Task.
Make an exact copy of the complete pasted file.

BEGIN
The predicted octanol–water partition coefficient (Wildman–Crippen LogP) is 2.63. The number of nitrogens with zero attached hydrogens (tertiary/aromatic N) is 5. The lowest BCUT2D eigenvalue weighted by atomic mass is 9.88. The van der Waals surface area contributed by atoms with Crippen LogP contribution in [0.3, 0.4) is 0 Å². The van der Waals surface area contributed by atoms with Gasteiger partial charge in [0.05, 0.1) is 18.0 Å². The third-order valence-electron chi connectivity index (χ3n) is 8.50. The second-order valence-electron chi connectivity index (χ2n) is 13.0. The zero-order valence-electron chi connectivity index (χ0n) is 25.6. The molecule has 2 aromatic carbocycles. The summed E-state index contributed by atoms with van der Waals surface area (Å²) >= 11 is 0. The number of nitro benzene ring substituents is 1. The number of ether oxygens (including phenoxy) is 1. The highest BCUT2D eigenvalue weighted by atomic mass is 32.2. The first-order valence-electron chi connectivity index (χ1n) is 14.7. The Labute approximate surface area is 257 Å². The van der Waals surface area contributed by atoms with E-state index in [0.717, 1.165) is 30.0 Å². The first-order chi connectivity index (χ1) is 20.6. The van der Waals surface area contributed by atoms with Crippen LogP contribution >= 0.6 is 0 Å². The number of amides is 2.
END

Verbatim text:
The predicted octanol–water partition coefficient (Wildman–Crippen LogP) is 2.63. The number of nitrogens with zero attached hydrogens (tertiary/aromatic N) is 5. The lowest BCUT2D eigenvalue weighted by atomic mass is 9.88. The van der Waals surface area contributed by atoms with Crippen LogP contribution in [0.3, 0.4) is 0 Å². The van der Waals surface area contributed by atoms with Gasteiger partial charge in [0.05, 0.1) is 18.0 Å². The third-order valence-electron chi connectivity index (χ3n) is 8.50. The second-order valence-electron chi connectivity index (χ2n) is 13.0. The zero-order valence-electron chi connectivity index (χ0n) is 25.6. The molecule has 2 aromatic carbocycles. The summed E-state index contributed by atoms with van der Waals surface area (Å²) >= 11 is 0. The number of nitro benzene ring substituents is 1. The number of ether oxygens (including phenoxy) is 1. The highest BCUT2D eigenvalue weighted by atomic mass is 32.2. The first-order valence-electron chi connectivity index (χ1n) is 14.7. The Labute approximate surface area is 257 Å². The van der Waals surface area contributed by atoms with E-state index in [0.717, 1.165) is 30.0 Å². The first-order chi connectivity index (χ1) is 20.6. The van der Waals surface area contributed by atoms with Crippen LogP contribution >= 0.6 is 0 Å². The number of amides is 2.